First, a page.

Login

Login

To access this feature, please Log In or Register for your Casebriefs Account.

Add to Library

Add

Search

Login
Register

Johnson v. Colip

    Brief Fact Summary. Allen and Li Yen Johnson (Plaintiff) brought suit against an attorney, Gary Colip (Defendant),alleging that he had assisted in the drafting of deceiving prospectuses and the unlawful sale of securities.

    Synopsis of Rule of Law. A securities attorney who is present at meetings of potential investors and if his omission or action at those meetings made it very likely that the investor would buy the security may be held liable as an “agent” under state law.

    Facts. An attorney, Gary Colip, was hired to represent and incorporate a corporation created to serve as a general partner in multiple limited partnerships. In order to invest in multiple oil companies, the limited partnerships were created, with Colip drafting the prospectus given to prospective investors. Colip was also present at the potential investor’s meetings, providing answers to the legal queries regarding the prospectus. Allen and Li Yen Johnson contracted to purchase partnership interests but shortly after filed complaints stating that due to the prospectus containing misstatements or omissions of material fact that the interests in the partnerships were sold to them in violation of a state statute.  With the Johnsonsamending their complaint at a later date, alleging that Coliplater amended their complaint to claim that Colip, with the other defendants, took part in the drafting of the deceiving prospectus. Colipmoved for summary judgment on the complaints, and the claims were consolidated by the court. Colip was granted summary judgment in his favor by the trial court, and the Johnsons appealed. The court of appeals reversed, and Colin appealed.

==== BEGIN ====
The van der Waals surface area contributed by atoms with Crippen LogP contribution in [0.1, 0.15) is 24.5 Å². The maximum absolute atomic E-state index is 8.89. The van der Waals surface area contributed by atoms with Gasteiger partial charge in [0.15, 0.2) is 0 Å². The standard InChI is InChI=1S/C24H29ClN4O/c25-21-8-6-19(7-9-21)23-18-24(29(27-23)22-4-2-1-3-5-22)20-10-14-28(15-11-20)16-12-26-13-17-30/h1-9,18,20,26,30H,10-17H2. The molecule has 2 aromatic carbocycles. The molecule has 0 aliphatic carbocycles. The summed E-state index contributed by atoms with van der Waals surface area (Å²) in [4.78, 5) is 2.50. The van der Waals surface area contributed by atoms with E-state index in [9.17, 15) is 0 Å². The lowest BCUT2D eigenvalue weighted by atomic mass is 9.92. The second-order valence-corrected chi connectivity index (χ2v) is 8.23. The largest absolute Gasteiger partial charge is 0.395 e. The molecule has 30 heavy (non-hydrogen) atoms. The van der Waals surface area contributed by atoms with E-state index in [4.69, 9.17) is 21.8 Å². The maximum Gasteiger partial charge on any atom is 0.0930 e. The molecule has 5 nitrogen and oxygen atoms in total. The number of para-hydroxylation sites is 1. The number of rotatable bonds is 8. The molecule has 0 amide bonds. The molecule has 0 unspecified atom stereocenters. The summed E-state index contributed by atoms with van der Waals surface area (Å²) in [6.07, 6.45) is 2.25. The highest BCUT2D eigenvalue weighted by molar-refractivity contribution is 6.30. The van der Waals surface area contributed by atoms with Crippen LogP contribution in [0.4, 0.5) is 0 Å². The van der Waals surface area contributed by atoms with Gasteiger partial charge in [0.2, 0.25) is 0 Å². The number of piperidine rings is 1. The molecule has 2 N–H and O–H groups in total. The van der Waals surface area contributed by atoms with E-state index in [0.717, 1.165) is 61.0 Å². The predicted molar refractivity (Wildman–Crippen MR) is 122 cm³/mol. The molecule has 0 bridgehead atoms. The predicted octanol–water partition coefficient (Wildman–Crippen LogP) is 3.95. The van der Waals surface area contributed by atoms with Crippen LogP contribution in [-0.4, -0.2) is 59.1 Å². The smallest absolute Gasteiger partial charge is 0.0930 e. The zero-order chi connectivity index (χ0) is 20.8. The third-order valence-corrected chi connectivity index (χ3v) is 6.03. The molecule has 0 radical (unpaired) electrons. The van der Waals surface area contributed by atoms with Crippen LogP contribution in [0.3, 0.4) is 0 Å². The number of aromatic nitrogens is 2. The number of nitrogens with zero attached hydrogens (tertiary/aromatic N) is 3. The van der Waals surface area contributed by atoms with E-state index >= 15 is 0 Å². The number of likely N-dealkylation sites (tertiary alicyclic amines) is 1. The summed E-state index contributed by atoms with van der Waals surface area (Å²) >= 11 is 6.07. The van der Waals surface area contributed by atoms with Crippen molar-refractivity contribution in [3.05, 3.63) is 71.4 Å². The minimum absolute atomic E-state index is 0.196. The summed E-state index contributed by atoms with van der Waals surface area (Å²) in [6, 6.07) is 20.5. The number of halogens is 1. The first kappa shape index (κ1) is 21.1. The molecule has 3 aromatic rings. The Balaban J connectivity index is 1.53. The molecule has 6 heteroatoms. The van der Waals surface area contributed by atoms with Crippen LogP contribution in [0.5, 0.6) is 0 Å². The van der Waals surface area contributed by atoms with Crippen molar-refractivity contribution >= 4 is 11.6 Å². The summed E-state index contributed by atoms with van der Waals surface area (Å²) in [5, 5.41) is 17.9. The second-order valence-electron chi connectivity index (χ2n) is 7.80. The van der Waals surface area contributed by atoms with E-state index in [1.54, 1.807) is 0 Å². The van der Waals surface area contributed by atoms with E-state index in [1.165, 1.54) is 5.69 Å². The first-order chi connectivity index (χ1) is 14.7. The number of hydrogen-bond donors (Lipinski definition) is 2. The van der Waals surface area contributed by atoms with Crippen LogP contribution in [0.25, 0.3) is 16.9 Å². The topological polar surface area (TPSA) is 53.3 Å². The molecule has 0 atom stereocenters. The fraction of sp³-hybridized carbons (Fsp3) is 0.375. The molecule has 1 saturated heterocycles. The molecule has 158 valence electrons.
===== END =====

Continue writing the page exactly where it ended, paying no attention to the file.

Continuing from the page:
Issue. May a securities attorney who is present at meetings of potential investors be held liable as an “agent†under state law if his omission or action at those meetings made it very likely that the investor would buy the security?

    Held. (Sullivan, J.) Yes.A securities attorney who is present at meetings of potential investors and if his omission or action at those meetings made it very likely that the investor would buy the security may be held liable as an “agent” under state law.A cause of action against an “agent” who significantly aides in the selling or buying of securities, lest he proves that when using reasonable care he could not have discovered the unlawfulness of the transaction is provided by the Indiana Securities Act. Anyone who represents a broker-dealer or issuer in trying to cause the selling or buying of securities is defined as an “agent.” The Indiana state statute codifies the Uniform Securities Act of 1956, § 401, which suggests that the issue of agency is reliant on if the person is agreeable to act subject to the issuers control. But, to a determination of agency, the court implements another requirement.  To determine whether an attorney is acting as an agent as defined by the Indiana Securities Act is dependent on if he caused or tried to cause the sale of securities through offering, performing the sale or solicitation.  Simple legal representation is not sufficient to enforce liability under the statute, seeing as there is genuine issue of material fact if Colip tried to cause the unlawful sale of securities via his presence at the potential investor meetings, summary judgment was granted inappropriately. Although we are on the same page with the court of appeals that summary judgment was not suitable, our studydiverges slightly. Reversed.

    Discussion. A cause of action at either equity or law to buyers of securities sold via illegal ways is offered by § 410 of the Uniform Securities Act of 1956. The buyer is permitted by § 410(a) to recover the price paid for the security along with any attorney’s fees and costs less any earnings from the security. The parties subject to liability are identified by Section 410(b) and this section enforces joint and several liabilities on any person who contributes materially to the unlawful sale, lest it can be proven that via reasonable investigation there would be no way to learn of the facts leading to the liability.



    Create New Group

      Casebriefs is concerned with your security, please complete the following